Image

For further beta, here is a zoomed in close up of the East Ridge and NE Face of Gladstone, which was recently climbed and skied by the Mahon's, Chris Davenport, and team (Photo Credit: Ryan):
Image

As the sun faded, we all crashed, trying to get some sleep before our 2 am wakeup call. The plan was to start at 2:30 am, hoping to get firm snow on this SE face before the sun could bake it. We actually got going a hair after 3am, under a brilliantly clear-full mooned sky! Headlamps were optional.

Starting from the Cross Mntn TH, a single trail starts, but soon splits...we took a right on the clearly marked Cross Mnt Trail on the right (pic take on the way out):
Image

Even though the trail is pretty easy to follow (often similar to an old jeep road), we managed to do a little off trail bushwhacking...but probably cut a little distance off with our shenanigans. It was maybe 40% snow covered in the trees, but nothing too deep. Soon we were back on trail and passed this Lizard Head Wilderness Sign (photo taken on way out):
Image

It was closing in on 5am as we broke out of the trees and started approaching Lizard Head. We are now at 12K, but will soon give about 300 of that back droping into the Southern portion of Bilk Basin. This pic taken on the way out shows how far we have to go:
Image

We of course fight the inevitability of our elevation loss by trying to skirt around to the West side of the basin. But we still lose 300 or so feet. Some of us strap on our crampons, Steve of course emerges from a phone booth wearing snowshoes!

Awe yes, sunrise behind Lizard Head (Photo Credit: Britt):
Image

Image

Geez, turn around to watch a sunrise for a sec and Steve and Josh have ran across the basin:
Image

Okay, so here are some route details: in the picture above, the climbers in the distance have about 2,000 ft of elevation gain ahead of them. From there, we stay on the snow to the left of the first rock bands, then move more towards the center of the face...taking a break on the rocks in the center about 2/3rds of the way up. I drew the remainder of the route on this pic (photo credit: Ryan):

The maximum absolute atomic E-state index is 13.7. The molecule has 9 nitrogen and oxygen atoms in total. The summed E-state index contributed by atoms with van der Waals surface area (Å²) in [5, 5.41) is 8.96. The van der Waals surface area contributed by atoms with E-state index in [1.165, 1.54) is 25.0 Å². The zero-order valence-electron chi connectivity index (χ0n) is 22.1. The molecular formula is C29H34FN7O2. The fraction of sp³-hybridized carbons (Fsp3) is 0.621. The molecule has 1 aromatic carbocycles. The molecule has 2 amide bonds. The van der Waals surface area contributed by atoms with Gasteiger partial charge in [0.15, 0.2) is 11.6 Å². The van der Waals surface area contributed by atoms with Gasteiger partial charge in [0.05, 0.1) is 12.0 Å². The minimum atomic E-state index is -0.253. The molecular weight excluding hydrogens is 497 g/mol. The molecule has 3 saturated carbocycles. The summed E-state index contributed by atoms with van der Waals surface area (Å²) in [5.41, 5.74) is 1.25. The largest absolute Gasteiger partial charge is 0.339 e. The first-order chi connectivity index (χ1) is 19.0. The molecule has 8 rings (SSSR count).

Image

More pics:
Getting closer:
Image

Looking back:
Image

A great pic of Josh with Gladstone's summit lurking above (Photo Credit: Britt):
Image

Ice axes come out as the angle steepens (Photo Credit: Britt):
Image

Now we got to the portion we had been wondering about, breaching the upper snowless cliff band on the left side. There was a thin connecting snow band, this is the steepest part of the climb. The snow was firm and I decided to kick in steps. The snow was continuous, but narrow enough in spots that I would have my ice ax in one hand and the other on rock. Steve finally took his snowshoes off and took to the rock on the left...proving this section would be a go come summer.

Here is a pic with Steve in the rocks to the left, Josh heading up the snow on the right:
Image

Here is Ryan in the steepest part, it is no accident that he has daggered his ax all the way in (Photo Credit: Britt):
Image

Here Britt has caught both myself and Ryan, I believe I am following the Drunken Monkey Climbing Technique (Photo Credit: Britt):
Image

Now came the suprise. After breaching the cliff band, it appeared from below there was a sort of saddle or ledge that would provide a nice ramp to traverse to our right, over to the ridge. Well, that is sort of the case....the angle does relent, but the ramp was actually a cornice with mucho air below it to the West. We took a brief rest here....mainly to ooooh and aaaah, and take pictures. Here is a pic from my perch of Mt. Wilson, along with the ridge connecting it with Gladstone:
Image

Here is a pic looking up to Gladstone's summit, I am about 3 feet from a 1,500 ft base jump...just forgot the parachute (Photo Credit: Britt):
Image

Plunge ax, step, step, plunge, step, step (not a lot of room to self arrest, Photo Credit: Britt):
Image

100-150 ft to go on the mostly snow free ridge, crampons removed:
Image

A few more steps (Photo Credit: Britt):
Image

Britt summitting #89 (Photo Credit: Ryan):
Image

Rejoice! I have made it up this elusive beast!

The summit was mostly snow covered, with the Plastic Peanut Butter Jar/Summit Register nowhere to be seen.